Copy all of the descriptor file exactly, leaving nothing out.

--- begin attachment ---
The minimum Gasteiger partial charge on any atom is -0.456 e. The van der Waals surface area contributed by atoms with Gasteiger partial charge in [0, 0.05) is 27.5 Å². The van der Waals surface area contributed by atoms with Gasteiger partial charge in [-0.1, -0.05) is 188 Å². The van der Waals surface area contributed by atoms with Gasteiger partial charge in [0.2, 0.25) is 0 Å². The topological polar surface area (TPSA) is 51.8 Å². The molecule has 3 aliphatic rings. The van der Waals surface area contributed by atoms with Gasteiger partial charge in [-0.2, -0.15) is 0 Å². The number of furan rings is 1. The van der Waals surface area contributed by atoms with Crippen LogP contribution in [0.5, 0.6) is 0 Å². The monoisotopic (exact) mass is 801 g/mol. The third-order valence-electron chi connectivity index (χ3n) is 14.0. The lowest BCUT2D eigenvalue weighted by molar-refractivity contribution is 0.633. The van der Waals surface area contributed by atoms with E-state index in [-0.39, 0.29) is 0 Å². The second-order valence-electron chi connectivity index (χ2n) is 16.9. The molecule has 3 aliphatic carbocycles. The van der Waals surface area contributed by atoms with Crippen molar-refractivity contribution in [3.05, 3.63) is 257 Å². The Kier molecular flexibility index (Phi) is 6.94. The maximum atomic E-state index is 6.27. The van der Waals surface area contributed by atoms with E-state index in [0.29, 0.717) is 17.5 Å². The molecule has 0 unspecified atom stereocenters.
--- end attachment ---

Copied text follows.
The minimum Gasteiger partial charge on any atom is -0.456 e. The van der Waals surface area contributed by atoms with Gasteiger partial charge in [0, 0.05) is 27.5 Å². The van der Waals surface area contributed by atoms with Gasteiger partial charge in [-0.1, -0.05) is 188 Å². The van der Waals surface area contributed by atoms with Gasteiger partial charge in [0.2, 0.25) is 0 Å². The topological polar surface area (TPSA) is 51.8 Å². The molecule has 3 aliphatic rings. The van der Waals surface area contributed by atoms with Gasteiger partial charge in [-0.2, -0.15) is 0 Å². The number of furan rings is 1. The van der Waals surface area contributed by atoms with Crippen LogP contribution in [0.5, 0.6) is 0 Å². The monoisotopic (exact) mass is 801 g/mol. The third-order valence-electron chi connectivity index (χ3n) is 14.0. The lowest BCUT2D eigenvalue weighted by molar-refractivity contribution is 0.633. The van der Waals surface area contributed by atoms with E-state index in [-0.39, 0.29) is 0 Å². The second-order valence-electron chi connectivity index (χ2n) is 16.9. The molecule has 3 aliphatic carbocycles. The van der Waals surface area contributed by atoms with Crippen molar-refractivity contribution in [3.05, 3.63) is 257 Å². The Kier molecular flexibility index (Phi) is 6.94. The maximum atomic E-state index is 6.27. The van der Waals surface area contributed by atoms with E-state index in [0.29, 0.717) is 17.5 Å². The molecule has 0 unspecified atom stereocenters.